# Imaginary nos.

Folks, I was just wondering why I can write:

$$i^{4/3}=-\frac{1}{2}+i\frac{\sqrt{3}}{2}$$

Regards

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Curious3141
Homework Helper
Do you know the identity $$e^{i\theta} = \cos\theta + i\sin\theta$$ ?

$$i = e^{i\frac{\pi}{2}}$$

Use that, and the basic rules for exponentiation to get the result. Then express it in Cartesian form.

dextercioby
Homework Helper
Sure,complex exponentiation is multivalued,meaning that "i" can be written in an infinte ways using various arguments of the exponential...But worry about that less and use the formula which (though incomplete,hence inaccurate) was already given...

Daniel.

Curious3141
Homework Helper
dextercioby said:
Sure,complex exponentiation is multivalued,meaning that "i" can be written in an infinte ways using various arguments of the exponential...But worry about that less and use the formula which (though incomplete,hence inaccurate) was already given...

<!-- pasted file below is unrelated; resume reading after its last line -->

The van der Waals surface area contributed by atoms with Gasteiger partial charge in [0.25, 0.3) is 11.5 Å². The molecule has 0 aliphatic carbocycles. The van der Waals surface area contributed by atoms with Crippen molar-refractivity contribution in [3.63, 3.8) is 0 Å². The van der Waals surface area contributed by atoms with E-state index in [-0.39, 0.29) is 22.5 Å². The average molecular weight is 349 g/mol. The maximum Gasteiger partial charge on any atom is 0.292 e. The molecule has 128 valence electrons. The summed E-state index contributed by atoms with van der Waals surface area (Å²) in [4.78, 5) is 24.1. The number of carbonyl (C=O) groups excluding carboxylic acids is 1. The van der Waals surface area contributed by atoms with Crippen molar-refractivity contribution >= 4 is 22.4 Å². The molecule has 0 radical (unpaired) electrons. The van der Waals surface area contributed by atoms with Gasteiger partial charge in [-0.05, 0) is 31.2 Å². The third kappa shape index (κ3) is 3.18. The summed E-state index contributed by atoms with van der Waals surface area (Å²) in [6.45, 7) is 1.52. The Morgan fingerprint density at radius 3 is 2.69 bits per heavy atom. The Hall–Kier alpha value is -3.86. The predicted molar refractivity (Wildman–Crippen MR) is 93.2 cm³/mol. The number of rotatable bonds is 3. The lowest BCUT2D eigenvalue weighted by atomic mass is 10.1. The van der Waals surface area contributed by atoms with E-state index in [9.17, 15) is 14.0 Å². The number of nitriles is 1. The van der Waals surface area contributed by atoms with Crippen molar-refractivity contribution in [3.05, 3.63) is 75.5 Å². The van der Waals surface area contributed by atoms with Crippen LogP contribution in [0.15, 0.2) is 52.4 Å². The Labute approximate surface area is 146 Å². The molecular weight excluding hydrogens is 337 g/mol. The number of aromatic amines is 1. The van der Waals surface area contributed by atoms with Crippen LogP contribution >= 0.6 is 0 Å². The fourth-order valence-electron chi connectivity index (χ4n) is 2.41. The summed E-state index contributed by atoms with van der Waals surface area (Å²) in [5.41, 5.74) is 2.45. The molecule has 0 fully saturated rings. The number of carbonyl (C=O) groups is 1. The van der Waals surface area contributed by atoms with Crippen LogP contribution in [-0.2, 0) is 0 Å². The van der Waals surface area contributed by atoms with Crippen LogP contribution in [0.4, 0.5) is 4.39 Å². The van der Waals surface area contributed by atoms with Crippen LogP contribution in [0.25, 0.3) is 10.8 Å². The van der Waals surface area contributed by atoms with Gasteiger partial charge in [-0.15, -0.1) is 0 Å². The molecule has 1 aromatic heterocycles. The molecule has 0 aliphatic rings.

Daniel.
True, I know exponentiation is multivalued, but since he just wanted the principal value, that's what I gave him.

dextercioby
Homework Helper
Sorry to be nit-picking,but nowhere in his post is that "he just wanted the principal value" noticeable...

Daniel.

P.S.It doesn't matter,it's good if the OP got the simple part,at least.

Curious3141
Homework Helper
OK...

$$i^{\frac{4}{3}} = e^{i(\frac{\pi}{2} + 2k\pi)(\frac{4}{3})}$$

The possible values in Cartesian coords are what was given, $$-\frac{1}{2} -i\frac{\sqrt{3}}{2}$$ and 1.

I know this. The point is, he just wanted help to "see" the first answer.

ehild
Homework Helper
thiago_j said:
Folks, I was just wondering why I can write:

$$i^{4/3}=-\frac{1}{2}+i\frac{\sqrt{3}}{2}$$

Regards
You can write if you add "or 1, or

$$-\frac{1}{2}-i\frac{\sqrt{3}}{2}$$",

as

$$i^{4/3}=(i^4)^{1/3}=\sqrt[3]{1}$$.

1 has got n different n-th roots,

$$\sqrt [n] {1} = \cos(\frac{2\pi}{n}k) + i \sin (\frac{2\pi}{n}k)$$
k=0, ...n-1.

Thank you for all the help! I think I finally get what you're saying...

$$z=i\, ^{\frac{4}{3}}=\left( i^4 \right)^{1/3} = \sqrt[3]{1}$$

$$h= 1 = \mbox{cis } 0$$

$$z=h_w ^3 = \mbox{ cis } \left( \frac{0+2k\pi}{3} \right) = \cos \left( \frac{2k\pi}{3} \right) +\mbox{ } i\mbox{ } \sin \left( \frac{2k\pi}{3} \right) = -\frac{1}{2} +\mbox{ } i \mbox{ } \frac{\sqrt{3}}{2}$$